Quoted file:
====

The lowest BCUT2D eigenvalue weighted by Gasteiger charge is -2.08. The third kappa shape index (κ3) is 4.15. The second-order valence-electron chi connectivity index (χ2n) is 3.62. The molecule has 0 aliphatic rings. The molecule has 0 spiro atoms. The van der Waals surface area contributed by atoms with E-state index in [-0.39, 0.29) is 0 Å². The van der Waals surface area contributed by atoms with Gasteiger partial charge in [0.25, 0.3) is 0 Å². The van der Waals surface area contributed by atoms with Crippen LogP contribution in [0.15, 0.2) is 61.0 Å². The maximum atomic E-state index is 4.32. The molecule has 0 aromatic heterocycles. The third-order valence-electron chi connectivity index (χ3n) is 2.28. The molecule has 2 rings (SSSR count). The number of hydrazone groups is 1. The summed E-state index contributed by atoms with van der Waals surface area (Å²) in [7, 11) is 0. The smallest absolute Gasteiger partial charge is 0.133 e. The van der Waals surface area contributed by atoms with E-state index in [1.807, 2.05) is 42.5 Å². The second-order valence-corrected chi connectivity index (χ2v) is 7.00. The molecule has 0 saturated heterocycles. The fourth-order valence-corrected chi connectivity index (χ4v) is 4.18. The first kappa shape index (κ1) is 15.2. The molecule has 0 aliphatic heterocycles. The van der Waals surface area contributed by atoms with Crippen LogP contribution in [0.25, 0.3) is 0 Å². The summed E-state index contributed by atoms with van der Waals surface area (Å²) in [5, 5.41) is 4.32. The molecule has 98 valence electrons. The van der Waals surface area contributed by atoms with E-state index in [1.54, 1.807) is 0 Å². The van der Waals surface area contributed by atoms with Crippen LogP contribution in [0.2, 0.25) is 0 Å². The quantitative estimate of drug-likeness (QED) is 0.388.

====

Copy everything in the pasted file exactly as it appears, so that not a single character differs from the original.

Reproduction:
The lowest BCUT2D eigenvalue weighted by Gasteiger charge is -2.08. The third kappa shape index (κ3) is 4.15. The second-order valence-electron chi connectivity index (χ2n) is 3.62. The molecule has 0 aliphatic rings. The molecule has 0 spiro atoms. The van der Waals surface area contributed by atoms with E-state index in [-0.39, 0.29) is 0 Å². The van der Waals surface area contributed by atoms with Gasteiger partial charge in [0.25, 0.3) is 0 Å². The van der Waals surface area contributed by atoms with Crippen LogP contribution in [0.15, 0.2) is 61.0 Å². The maximum atomic E-state index is 4.32. The molecule has 0 aromatic heterocycles. The third-order valence-electron chi connectivity index (χ3n) is 2.28. The molecule has 2 rings (SSSR count). The number of hydrazone groups is 1. The summed E-state index contributed by atoms with van der Waals surface area (Å²) in [7, 11) is 0. The smallest absolute Gasteiger partial charge is 0.133 e. The van der Waals surface area contributed by atoms with E-state index in [1.807, 2.05) is 42.5 Å². The second-order valence-corrected chi connectivity index (χ2v) is 7.00. The molecule has 0 saturated heterocycles. The fourth-order valence-corrected chi connectivity index (χ4v) is 4.18. The first kappa shape index (κ1) is 15.2. The molecule has 0 aliphatic heterocycles. The van der Waals surface area contributed by atoms with Crippen LogP contribution in [0.25, 0.3) is 0 Å². The summed E-state index contributed by atoms with van der Waals surface area (Å²) in [5, 5.41) is 4.32. The molecule has 98 valence electrons. The van der Waals surface area contributed by atoms with E-state index in [1.54, 1.807) is 0 Å². The van der Waals surface area contributed by atoms with Crippen LogP contribution in [0.2, 0.25) is 0 Å². The quantitative estimate of drug-likeness (QED) is 0.388.